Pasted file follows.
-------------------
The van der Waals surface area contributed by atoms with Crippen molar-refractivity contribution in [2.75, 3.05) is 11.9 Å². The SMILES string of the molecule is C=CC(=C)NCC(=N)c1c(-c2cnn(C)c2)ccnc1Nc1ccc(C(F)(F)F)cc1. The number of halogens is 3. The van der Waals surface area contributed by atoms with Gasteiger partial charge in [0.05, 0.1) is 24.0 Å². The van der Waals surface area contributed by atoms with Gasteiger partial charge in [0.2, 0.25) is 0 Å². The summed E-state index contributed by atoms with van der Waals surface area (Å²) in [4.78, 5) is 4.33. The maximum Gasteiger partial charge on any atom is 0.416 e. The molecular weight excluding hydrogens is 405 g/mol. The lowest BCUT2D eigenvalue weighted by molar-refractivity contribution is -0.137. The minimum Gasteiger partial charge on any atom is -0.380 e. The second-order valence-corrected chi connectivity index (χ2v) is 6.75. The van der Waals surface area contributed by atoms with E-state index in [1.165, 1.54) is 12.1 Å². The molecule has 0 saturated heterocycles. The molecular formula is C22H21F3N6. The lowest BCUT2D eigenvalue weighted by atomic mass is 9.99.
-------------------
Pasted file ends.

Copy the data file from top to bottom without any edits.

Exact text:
The van der Waals surface area contributed by atoms with Crippen molar-refractivity contribution in [2.75, 3.05) is 11.9 Å². The SMILES string of the molecule is C=CC(=C)NCC(=N)c1c(-c2cnn(C)c2)ccnc1Nc1ccc(C(F)(F)F)cc1. The number of halogens is 3. The van der Waals surface area contributed by atoms with Gasteiger partial charge in [0.05, 0.1) is 24.0 Å². The van der Waals surface area contributed by atoms with Gasteiger partial charge in [0.2, 0.25) is 0 Å². The summed E-state index contributed by atoms with van der Waals surface area (Å²) in [4.78, 5) is 4.33. The maximum Gasteiger partial charge on any atom is 0.416 e. The molecular weight excluding hydrogens is 405 g/mol. The lowest BCUT2D eigenvalue weighted by molar-refractivity contribution is -0.137. The minimum Gasteiger partial charge on any atom is -0.380 e. The second-order valence-corrected chi connectivity index (χ2v) is 6.75. The van der Waals surface area contributed by atoms with E-state index in [1.165, 1.54) is 12.1 Å². The molecule has 0 saturated heterocycles. The molecular formula is C22H21F3N6. The lowest BCUT2D eigenvalue weighted by atomic mass is 9.99.